ACRL Washington logo with white font over green tree icons and blue horizontal lines.ACRL-Washington

A chapter of the Association of College and Research Libraries

2017 ACRL Washington & Oregon Joint Conference Program

"Tried & True or Shiny & New?"

October 19th, 11:45 am - October 20, 2:00 pm

Center for Sustainable Forestry at Pack Forest, Eatonville, WA


Preserving Principles and Transforming Practice:

LIS Expertise for the Data Age

Dr. Carole Palmer

This talk examines the unique and challenging position of academic libraries in the era of data-driven inquiry and open data. We will explore prevalent concepts and trends driving research and teaching in our colleges and universities and responses that are shaping the future of library and information science. Drawing on more than a decade of experience leading research and education initiatives in digital collections and data curation, we will also confront the weaknesses in current LIS expertise and educational programs. To meet our institutional missions, the profession will need to uphold many of the long-standing principles that currently guide our priorities and practices. At the same time, to provide information resources and services that truly meet the needs of our faculty and students, we will need to redouble our investments in state-of-the-art expert knowledge of all forms and functions of information for research, teaching, learning, and living in the data age.

Dr. Carole Palmer of the University of Washington

Dr. Carole Palmer is a Professor, Associate Dean for Research, and the current Interim Dean at the Information School at the University of Washington. She holds a Ph.D. in Library and Information Science from the University of Illinois at Urbana-Champaign. She has over 10 years of experience in academic libraries in a range of professional and pre-professional roles in technical, reference, and access services. Her research investigates problems in scientific and scholarly information work, with a focus on data curation and digital research collections to support interdisciplinary inquiry. As an educator, she has been a leader in data curation workforce development for nearly a decade, recognized in 2013 with the Information Science Teacher of the Year Award from the Association for Information Science & Technology. Her portfolio of funded research includes nearly a decade of leadership on national federated digital collections, including a prototype for the Digital Public Library of America, and a series of cross-disciplinary collaborations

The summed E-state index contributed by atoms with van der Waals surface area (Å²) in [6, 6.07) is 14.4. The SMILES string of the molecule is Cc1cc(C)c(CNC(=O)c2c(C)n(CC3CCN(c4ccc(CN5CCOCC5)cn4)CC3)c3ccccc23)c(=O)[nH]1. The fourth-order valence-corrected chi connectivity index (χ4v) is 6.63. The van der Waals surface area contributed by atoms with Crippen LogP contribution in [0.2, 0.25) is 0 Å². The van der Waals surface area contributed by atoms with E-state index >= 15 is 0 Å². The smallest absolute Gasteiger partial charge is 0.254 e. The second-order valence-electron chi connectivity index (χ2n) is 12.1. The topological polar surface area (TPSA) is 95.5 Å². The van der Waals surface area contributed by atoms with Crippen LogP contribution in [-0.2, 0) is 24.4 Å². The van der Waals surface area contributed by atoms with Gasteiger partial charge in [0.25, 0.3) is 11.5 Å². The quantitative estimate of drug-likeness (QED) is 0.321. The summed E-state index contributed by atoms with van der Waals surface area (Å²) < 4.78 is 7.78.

on emerging problems and best practices in data services. Dr. Palmer’s service contributions include membership on two National Academy of Sciences study committees and advisory boards for the Research Data Alliance, National Data Service, Council on Library & Information Resources/Digital Library Federation, and the National Socio-Environmental Synthesis Center (SESYNC).


Thursday, October 19th
11:45 am - 1:45 pm: Registration and check-in (Scott Hall)
1:00 pm - 2:00 pm: Lunch (Dining Hall)
2:00 pm - 2:15 pm: Announcements & Awards (Scott Hall)
2:15 pm - 3:20 pm: Keynote: Dr. Carole Palmer (Scott Hall)
3:20 pm - 3:35 pm: Coffee Break
3:40 pm - 4:30 pm: Breakout sessions 1
  • Storytelling Fellows: A Digital Storytelling Workshop in the University of Washington's Libraries (MacBride 102)
  • TED my one-shot (Scott Hall)
  • Contemplative Pedagogy: An Ancient Solution to a Modern Problem (MacBride 101)
4:30 pm - 5:00 pm: Break
5:00 pm - 6:00 pm: Poster Session Happy Hour (Macbride 102)
    • Facilitating conversations across institutions: The annual summer unconference @ UW Libraries
    • #findingthefuturesubject
    • Just in Time Assessment: Flexible peer observation during classroom instruction
    • What do our faculty think about streaming video?
    • Informal Team-Building Creating Connections Across Departments: AKA, Lunch
    • Established doesn't mean static!
    • Presenting the shiny new PNW OER Directory… what’s next?
    • Revealing and Concealing Information: Arising Tensions in Using Geoinformation Services for Academic Research
    • Improving Customer Service Training Through Chat Transcript Analysis
      6:00 pm - 7:00 pm: Dinner & Birds of a Feather Conversations (Dining Hall)
      7:00 pm - 8:00 pm: Chapter meetings (ACRL-WA - Scott Hall; ACRL-OR - MacBride 102)
      8:00 pm - 11:00 pm: Party (Pack Hall)

      Friday, October 20th
      7:30 am - 8:30 am: Breakfast (Dining Hall)
      8:30 am - 9:00 am: Move out of dorms
      9:00 am - 9:05 am: Announcements 
      9:05 am - 9:20 am: ACRL National update with President Cheryl Middleton (Scott Hall)
      9:20 am - 10:20 am: Short Fail Talks (Scott Hall)
        • New Librarian Combines New Technology and First Impressions with Faculty: A Bold Move or Recipe for Failure?
        • What could go wrong? A nice white lady tackles diversity in the library profession
        • Potholes and pratfalls on the road to authentic assessment
        • Fail Fast and Often: How the NNLM Evaluation Office is Innovating a Multi-Site Evaluation Process
        • Even Free Pizza Wasn’t Enough: The Demise of the Library Student Advisory Group at Odegaard Undergraduate Library
        • “More Pictures of Cats”: a student-centered approach to library website design
          10:20 am - 10:30 am: Coffee Break
          10:30 am - 11:20 am: Breakout sessions 2